Some financial service providers offer not only legal and tax advice, but also numerous business management service modules. Legal and tax advice, on the other hand, takes a back seat as one of several services. This also does not make the service offer legal, because according to a BGH decision of 23.01.1981 it is not possible to offer advice in the tax or legal field alongside other professional tasks. Licensed pension and insurance consultants have better cards here, who of course then also have to charge according to a scale of fees – i.e. without commissions. Incidentally (then often no longer quite so “independent”), financial service providers may of course provide tax and legal advice themselves, but only as so-called auxiliary business in close connection with a product sale in the foreground. The financial services provider is liable for the correctness of such advice – regardless of whether he is insured for it or not.
4. model of distribution remuneration
Some occupational pension distributors or occupational pension consultants offer their partners, including independent financial service providers, a distribution partner remuneration. This involves the sales partner in the payments made by the end customer/entrepreneur etc. for “expert opinions on pension commitments” or “verification of social security status”. The expert opinions or examinations are prepared by a “permanent employee” or lawyer as a cooperation partner. The only silly thing about this model is that the retained lawyer is not allowed to give up any part of his fee, either directly or indirectly through an intermediary bAV distributor. This also applies if the lawyer concludes his own contract with the client.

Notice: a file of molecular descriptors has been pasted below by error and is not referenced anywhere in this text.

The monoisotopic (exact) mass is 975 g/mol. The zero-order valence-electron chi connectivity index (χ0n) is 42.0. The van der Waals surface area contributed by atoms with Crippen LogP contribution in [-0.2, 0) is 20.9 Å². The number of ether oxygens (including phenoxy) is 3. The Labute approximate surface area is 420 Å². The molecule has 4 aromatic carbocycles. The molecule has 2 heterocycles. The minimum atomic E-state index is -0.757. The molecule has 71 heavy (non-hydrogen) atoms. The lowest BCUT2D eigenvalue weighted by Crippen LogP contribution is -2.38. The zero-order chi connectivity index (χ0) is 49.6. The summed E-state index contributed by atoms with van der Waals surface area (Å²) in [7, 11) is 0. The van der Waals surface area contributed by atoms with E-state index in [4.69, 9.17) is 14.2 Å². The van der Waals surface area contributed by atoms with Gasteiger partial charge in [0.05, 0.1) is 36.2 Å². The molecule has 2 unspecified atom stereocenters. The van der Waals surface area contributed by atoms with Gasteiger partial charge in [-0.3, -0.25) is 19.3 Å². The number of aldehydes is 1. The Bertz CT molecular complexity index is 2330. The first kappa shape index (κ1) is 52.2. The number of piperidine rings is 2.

5. model of tax consultant remuneration
The following particularly nice model has been devised by a bAV distributor: The distribution partner or financial service provider concludes a contract with the tax advisor. The tax consultant is promised an hourly remuneration: “The prerequisite for this is that the financial service provider receives remuneration / commissions from brokered business.” Many an honorary professional generates a considerable turnover in cooperation with financial service providers – but a remuneration for success under this “condition” of commission is prohibited for the honorary professional. In practice, there are also said to be wives who are happy to hold out their hand when the opportunity arises – not infrequently via a legally registered trade. The StB himself is not allowed to run a business – i.e. he is also not allowed to act as a tip-giver on a success basis, as this would jeopardise his own licence.
6. cooperation model
It may be permissible and sensible for the “management consultant-bAV” for business and financial advice to act as an employee of a tax firm. Standard hourly rates are then agreed – no commission is paid.
7. model of cooperation
The topic of occupational pension consulting touches on a wide range of disciplines. The clean separation of tasks and responsibilities often does not mean a “solution to all occupational pension problems by a single provider”. There is still a legal opinion that prohibits the financial service provider from giving legal advice. In terms of the seal, the honorary professional is not permitted to work for the purpose of earning a commission from financial brokerage. Cooperation is required.
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About the author
Dr. Johannes Fiala has been working for more than 25 years as a lawyer and attorney with his own law firm in Munich. He is intensively involved in real estate, financial law, tax and insurance law. The numerous stages of his professional career enable him to provide his clients with comprehensive advice and to act as a lawyer in the event of disputes.